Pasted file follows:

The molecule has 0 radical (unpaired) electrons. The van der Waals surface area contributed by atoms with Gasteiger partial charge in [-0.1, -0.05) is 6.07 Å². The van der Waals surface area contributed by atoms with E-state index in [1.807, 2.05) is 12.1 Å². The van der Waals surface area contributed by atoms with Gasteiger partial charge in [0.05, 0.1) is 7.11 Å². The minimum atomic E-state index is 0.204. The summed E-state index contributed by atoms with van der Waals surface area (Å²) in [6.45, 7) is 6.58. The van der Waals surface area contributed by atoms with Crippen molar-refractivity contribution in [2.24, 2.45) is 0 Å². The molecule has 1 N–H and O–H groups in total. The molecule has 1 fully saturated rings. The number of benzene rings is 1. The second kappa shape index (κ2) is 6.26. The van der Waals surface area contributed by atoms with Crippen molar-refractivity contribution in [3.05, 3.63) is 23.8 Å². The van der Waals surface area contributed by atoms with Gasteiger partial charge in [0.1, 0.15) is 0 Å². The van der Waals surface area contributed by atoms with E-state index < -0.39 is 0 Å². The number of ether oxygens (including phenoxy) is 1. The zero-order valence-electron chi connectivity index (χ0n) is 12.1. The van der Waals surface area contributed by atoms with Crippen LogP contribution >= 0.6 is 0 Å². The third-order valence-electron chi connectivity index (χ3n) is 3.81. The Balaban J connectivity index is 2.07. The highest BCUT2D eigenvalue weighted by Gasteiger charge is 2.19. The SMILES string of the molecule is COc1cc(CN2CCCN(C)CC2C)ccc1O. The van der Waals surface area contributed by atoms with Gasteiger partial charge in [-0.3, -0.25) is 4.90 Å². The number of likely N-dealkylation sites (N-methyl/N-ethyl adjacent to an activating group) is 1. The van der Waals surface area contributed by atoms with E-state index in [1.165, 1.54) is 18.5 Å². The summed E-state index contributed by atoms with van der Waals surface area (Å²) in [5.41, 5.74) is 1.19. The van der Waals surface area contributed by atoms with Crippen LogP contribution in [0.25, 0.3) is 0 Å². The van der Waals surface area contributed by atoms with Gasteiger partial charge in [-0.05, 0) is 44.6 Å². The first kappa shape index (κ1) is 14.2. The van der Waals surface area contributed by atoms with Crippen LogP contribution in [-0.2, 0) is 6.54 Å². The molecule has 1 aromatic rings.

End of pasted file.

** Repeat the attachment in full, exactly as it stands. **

The molecule has 0 radical (unpaired) electrons. The van der Waals surface area contributed by atoms with Gasteiger partial charge in [-0.1, -0.05) is 6.07 Å². The van der Waals surface area contributed by atoms with E-state index in [1.807, 2.05) is 12.1 Å². The van der Waals surface area contributed by atoms with Gasteiger partial charge in [0.05, 0.1) is 7.11 Å². The minimum atomic E-state index is 0.204. The summed E-state index contributed by atoms with van der Waals surface area (Å²) in [6.45, 7) is 6.58. The van der Waals surface area contributed by atoms with Crippen molar-refractivity contribution in [2.24, 2.45) is 0 Å². The molecule has 1 N–H and O–H groups in total. The molecule has 1 fully saturated rings. The number of benzene rings is 1. The second kappa shape index (κ2) is 6.26. The van der Waals surface area contributed by atoms with Crippen molar-refractivity contribution in [3.05, 3.63) is 23.8 Å². The van der Waals surface area contributed by atoms with Gasteiger partial charge in [0.1, 0.15) is 0 Å². The van der Waals surface area contributed by atoms with E-state index < -0.39 is 0 Å². The number of ether oxygens (including phenoxy) is 1. The zero-order valence-electron chi connectivity index (χ0n) is 12.1. The van der Waals surface area contributed by atoms with Crippen LogP contribution >= 0.6 is 0 Å². The third-order valence-electron chi connectivity index (χ3n) is 3.81. The Balaban J connectivity index is 2.07. The highest BCUT2D eigenvalue weighted by Gasteiger charge is 2.19. The SMILES string of the molecule is COc1cc(CN2CCCN(C)CC2C)ccc1O. The van der Waals surface area contributed by atoms with Gasteiger partial charge in [-0.3, -0.25) is 4.90 Å². The number of likely N-dealkylation sites (N-methyl/N-ethyl adjacent to an activating group) is 1. The van der Waals surface area contributed by atoms with E-state index in [1.165, 1.54) is 18.5 Å². The summed E-state index contributed by atoms with van der Waals surface area (Å²) in [5.41, 5.74) is 1.19. The van der Waals surface area contributed by atoms with Crippen LogP contribution in [0.25, 0.3) is 0 Å². The van der Waals surface area contributed by atoms with Gasteiger partial charge in [-0.05, 0) is 44.6 Å². The first kappa shape index (κ1) is 14.2. The van der Waals surface area contributed by atoms with Crippen LogP contribution in [-0.2, 0) is 6.54 Å². The molecule has 1 aromatic rings.